Macao votes for democracy against Beijing dictatorship.

Discussion in 'China' started by yuebaili, Sep 24, 2009.

  1. yuebaili

    yuebaili Regular Member

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    Macau Votes for Democracy - WSJ.com

    Macau’s voters went to the polls over the weekend and cast their ballots for democracy. Their choice sends yet another signal to the world that the aspiration for freedom still runs strong in Chinese territory.

    While the main pro-democracy bloc on Sunday won only three seats in the 29-member legislature (and can count on some legislative support from a fellow traveler who also kept his seat), they are by far the biggest winners—theirs is the only camp that increased its number of seats. Overall voter turnout set a new record at nearly 60%.

    Macau's legislative elections don't make much policy difference since only 12 of the 29 seats are directly elected; the rest are filled by the city's Beijing-picked government or its sympathizers. But to the extent issues mattered, voters worried about pocketbook concerns and corruption. Allegations of vote-buying and smears against the democrats only heightened the latter concern. Macanese citizens apparently are growing more attuned to the connection between democracy and good governance. A recent opinion poll found rising support for democracy in Macau, especially among young people.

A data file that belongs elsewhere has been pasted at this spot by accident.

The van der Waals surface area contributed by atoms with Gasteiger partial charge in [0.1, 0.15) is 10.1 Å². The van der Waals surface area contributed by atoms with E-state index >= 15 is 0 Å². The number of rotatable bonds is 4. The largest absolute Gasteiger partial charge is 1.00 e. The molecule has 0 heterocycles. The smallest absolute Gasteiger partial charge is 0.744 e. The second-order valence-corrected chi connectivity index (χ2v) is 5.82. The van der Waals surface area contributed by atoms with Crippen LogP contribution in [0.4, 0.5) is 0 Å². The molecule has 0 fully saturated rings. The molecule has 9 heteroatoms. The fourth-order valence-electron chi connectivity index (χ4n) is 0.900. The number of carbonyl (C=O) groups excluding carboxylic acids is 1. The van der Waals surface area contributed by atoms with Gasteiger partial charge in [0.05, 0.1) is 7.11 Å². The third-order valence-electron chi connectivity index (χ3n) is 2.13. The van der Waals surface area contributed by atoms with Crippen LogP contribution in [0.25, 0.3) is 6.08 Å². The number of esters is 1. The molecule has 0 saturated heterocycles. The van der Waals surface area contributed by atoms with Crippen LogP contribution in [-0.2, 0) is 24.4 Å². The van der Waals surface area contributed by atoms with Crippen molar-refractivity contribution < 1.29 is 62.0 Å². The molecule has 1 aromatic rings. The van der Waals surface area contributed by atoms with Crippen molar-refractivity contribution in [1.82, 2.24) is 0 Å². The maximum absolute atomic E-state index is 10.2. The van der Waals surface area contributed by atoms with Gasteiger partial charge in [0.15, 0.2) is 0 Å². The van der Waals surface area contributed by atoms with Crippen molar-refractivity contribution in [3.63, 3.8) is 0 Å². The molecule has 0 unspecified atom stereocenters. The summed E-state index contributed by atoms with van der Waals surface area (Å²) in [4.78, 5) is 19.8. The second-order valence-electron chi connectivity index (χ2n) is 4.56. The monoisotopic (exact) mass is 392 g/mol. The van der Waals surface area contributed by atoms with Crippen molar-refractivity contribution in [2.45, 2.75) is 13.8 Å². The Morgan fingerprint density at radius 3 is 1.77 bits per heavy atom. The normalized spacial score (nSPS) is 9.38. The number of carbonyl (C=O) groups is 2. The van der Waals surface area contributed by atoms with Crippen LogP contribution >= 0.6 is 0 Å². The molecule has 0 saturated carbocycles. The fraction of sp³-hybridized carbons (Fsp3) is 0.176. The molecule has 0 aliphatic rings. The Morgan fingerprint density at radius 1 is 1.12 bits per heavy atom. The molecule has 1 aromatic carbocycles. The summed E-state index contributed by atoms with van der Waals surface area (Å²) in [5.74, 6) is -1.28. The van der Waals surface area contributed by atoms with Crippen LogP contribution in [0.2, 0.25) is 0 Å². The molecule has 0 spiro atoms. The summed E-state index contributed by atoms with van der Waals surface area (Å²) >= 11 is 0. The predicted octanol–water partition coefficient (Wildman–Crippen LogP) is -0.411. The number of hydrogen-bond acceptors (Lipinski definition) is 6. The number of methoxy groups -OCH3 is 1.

The democrats are also figuring out how to make the best of Macau's rigged electoral system. They devised a smart strategy—splitting into two smaller parties—to circumvent a complex proportional representation system that effectively punishes big parties that are too popular.

    The Macanese and Hong Kongers, who both abide Beijing's rule under a "one country, two systems" rubric, want their systems to be democratic. See also the perennial campaign for universal suffrage in Hong Kong. It's just unfortunate the Macanese don't have an electoral system worthy of them.

    It's also unfortunate that the rest of the world—and especially former colonial power Portugal, as Jillian Melchior wrote in these pages yesterday—seems all too content to stay silent as Macau's democrats try to swim against the tide. Macanese citizens deserve to get the democracy they want, and they deserve at least some moral support as they continue pushing for it.
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  3. redragon

    redragon Regular Member

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